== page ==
Alameda’s Active Transportation Plan will be a consolidated bicycle and pedestrian planning document. For this Plan, active transportation includes people biking, walking, and using wheelchairs and mobility scooters, pedal and electric scooters, electric bikes, skateboards, and other similar wheeled vehicles. Basically, anything that could legally use the sidewalk or a bicycle lane or path! The Active Transportation Plan will be a great vehicle to get data on collisions so we can take action.
What is the Vision Zero Policy?
Vision Zero is a traffic safety strategy to reduce and eventually eliminate traffic deaths and serious injuries using a data-driven, multi-disciplinary, and safe systems approach that also increases safe, healthy, and equitable mobility for all. In the City, between 2011 and 2018 an average of two people died and 10 suffered severe injuries per year; and over half of the fatalities were older people walking. The recommended Vision Zero Policy aims to reduce those numbers by declaring Vision Zero as the City's guiding principle for transportation planning, design, and maintenance, and directing specific implementation actions. It recognizes that while human error will always occur, a combination of education, enforcement, and engineering measures can reduce collisions and prevent collisions from causing death or severe injuries.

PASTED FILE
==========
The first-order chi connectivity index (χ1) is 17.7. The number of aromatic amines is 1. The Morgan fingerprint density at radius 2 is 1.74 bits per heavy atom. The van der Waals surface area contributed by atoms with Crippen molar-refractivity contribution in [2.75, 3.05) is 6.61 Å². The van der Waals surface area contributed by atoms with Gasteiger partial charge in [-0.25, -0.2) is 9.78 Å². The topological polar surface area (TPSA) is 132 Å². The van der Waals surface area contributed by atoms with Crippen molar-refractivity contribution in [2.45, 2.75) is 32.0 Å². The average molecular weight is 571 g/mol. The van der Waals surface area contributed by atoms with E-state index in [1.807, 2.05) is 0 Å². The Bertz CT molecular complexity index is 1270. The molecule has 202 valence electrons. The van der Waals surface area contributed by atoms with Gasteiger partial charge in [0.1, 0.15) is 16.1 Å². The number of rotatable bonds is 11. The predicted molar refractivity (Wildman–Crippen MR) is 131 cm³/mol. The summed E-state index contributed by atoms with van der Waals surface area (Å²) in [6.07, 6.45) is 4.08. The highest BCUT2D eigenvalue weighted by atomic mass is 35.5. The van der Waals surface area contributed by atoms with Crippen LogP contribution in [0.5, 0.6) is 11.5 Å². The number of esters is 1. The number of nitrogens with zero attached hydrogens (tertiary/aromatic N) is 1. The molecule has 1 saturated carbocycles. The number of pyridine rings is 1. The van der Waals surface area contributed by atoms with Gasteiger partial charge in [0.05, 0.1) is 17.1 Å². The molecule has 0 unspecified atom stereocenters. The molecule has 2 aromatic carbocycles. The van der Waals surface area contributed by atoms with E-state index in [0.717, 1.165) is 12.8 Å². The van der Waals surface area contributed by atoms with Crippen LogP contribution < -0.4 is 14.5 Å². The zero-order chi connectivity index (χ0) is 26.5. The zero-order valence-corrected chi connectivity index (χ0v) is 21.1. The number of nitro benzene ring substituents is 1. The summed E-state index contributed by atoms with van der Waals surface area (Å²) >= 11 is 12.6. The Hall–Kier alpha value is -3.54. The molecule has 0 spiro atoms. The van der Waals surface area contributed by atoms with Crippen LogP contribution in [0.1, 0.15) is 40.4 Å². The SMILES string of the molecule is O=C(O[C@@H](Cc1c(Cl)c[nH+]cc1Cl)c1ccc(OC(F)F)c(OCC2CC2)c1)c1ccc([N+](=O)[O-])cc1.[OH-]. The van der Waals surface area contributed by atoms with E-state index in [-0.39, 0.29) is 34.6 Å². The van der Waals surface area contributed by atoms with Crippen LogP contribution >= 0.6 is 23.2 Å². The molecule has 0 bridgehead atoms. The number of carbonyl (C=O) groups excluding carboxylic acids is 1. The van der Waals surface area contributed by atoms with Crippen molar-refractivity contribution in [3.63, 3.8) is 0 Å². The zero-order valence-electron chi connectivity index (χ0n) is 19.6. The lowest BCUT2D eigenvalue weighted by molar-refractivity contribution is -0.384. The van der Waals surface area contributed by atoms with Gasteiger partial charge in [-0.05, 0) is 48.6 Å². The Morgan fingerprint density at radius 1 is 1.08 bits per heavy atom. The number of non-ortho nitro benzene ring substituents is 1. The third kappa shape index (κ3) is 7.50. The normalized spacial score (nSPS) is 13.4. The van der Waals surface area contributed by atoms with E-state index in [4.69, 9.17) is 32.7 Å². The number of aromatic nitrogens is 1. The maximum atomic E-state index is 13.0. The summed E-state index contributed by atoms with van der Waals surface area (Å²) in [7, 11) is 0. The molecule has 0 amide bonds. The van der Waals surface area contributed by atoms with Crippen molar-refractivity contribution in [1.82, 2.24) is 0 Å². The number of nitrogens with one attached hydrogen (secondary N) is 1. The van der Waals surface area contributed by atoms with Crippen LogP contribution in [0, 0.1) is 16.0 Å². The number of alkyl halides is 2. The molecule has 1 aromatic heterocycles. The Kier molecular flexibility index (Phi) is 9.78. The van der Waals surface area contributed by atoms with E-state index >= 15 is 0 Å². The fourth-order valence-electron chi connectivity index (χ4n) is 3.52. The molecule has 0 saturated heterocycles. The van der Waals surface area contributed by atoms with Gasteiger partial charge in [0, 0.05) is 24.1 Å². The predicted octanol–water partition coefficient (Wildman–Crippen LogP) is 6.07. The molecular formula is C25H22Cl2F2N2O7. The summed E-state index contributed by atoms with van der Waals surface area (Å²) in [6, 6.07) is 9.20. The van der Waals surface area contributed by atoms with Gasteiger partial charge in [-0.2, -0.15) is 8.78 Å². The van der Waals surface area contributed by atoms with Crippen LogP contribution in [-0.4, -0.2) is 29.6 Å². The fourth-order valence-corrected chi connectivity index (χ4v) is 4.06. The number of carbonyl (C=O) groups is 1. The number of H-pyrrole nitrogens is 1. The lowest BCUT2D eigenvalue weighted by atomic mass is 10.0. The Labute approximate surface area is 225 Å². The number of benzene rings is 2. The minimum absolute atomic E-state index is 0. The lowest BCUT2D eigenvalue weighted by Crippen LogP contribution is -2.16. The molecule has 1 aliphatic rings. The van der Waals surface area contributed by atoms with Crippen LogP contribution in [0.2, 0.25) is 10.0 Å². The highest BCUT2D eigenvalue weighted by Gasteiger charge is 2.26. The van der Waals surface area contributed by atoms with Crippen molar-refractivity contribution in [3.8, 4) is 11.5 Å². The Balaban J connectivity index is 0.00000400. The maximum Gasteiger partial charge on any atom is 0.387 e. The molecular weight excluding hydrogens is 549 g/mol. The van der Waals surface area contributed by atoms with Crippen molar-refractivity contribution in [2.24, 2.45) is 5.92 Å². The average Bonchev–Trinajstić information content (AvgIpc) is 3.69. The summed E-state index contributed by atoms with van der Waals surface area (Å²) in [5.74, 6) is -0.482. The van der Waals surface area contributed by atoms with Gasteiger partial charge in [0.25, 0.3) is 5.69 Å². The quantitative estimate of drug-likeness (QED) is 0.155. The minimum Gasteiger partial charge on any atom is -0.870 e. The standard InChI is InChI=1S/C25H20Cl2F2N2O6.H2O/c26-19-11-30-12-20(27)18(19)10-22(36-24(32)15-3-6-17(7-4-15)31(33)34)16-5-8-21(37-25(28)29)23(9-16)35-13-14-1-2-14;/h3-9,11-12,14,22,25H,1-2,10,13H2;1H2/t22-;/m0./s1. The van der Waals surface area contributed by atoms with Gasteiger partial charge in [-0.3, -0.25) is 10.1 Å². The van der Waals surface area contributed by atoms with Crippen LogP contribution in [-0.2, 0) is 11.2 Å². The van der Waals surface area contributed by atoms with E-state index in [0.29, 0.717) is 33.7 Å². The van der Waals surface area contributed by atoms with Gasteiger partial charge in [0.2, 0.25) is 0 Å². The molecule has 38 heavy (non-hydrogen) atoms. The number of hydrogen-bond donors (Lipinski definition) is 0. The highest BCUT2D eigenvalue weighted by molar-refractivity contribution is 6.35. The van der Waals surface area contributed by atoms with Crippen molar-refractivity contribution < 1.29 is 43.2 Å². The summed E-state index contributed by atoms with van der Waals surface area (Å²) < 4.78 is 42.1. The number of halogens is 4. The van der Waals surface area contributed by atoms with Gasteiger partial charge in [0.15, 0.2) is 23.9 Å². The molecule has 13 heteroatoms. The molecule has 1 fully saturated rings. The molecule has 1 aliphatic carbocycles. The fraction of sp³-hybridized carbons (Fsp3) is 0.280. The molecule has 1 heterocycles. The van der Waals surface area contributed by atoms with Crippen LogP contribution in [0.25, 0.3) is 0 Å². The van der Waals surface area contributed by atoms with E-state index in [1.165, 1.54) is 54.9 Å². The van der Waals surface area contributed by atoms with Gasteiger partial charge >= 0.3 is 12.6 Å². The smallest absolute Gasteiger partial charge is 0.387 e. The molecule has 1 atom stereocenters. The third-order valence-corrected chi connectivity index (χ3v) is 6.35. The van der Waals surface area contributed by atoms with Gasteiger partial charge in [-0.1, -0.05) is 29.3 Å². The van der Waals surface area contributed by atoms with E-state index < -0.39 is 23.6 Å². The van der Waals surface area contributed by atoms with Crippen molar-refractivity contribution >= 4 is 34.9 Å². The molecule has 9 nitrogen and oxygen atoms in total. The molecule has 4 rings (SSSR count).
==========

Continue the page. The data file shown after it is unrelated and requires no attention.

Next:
Vision Zero is an international movement that provides a framework for reducing traffic deaths and life-changing injuries to zero. A core principal is that traffic deaths and severe injuries are unacceptable and preventable. Vision Zero is a multi-disciplinary approach that includes education, enforcement, and engineering measures; and focuses on safety for all road users, including drivers and their passengers.
How many collisions in Alameda result in people getting seriously injured?
Between 2011 and 2018, 16 people died and 82 people suffered severe, life-changing injuries on City streets, an average of two deaths and 10 severe injuries per year. Of those 98 people, 33% were walking, 29% were riding bicycles, 21% were in motor vehicles, and 17% were riding motorcycles. Of those killed, half were walking when the crashes occurred. In addition, more than 1,750 people reported pain or endured mild-to-moderate injuries from traffic collisions of all modes during this time period, plus there are an unknown number of unreported collisions and near-misses. For detailed data, see the table below.
Vision Zero recognizes that while human error will always occur, designing safer streets can reduce collisions and prevent collisions from causing death or severe injuries. For instance, measures that reduce motor vehicle speeds can save lives: a person walking has only a 50% chance of living if hit by a car traveling 42 miles per hour, but that same person has a 90% chance of living if the car is traveling 23 miles per hour.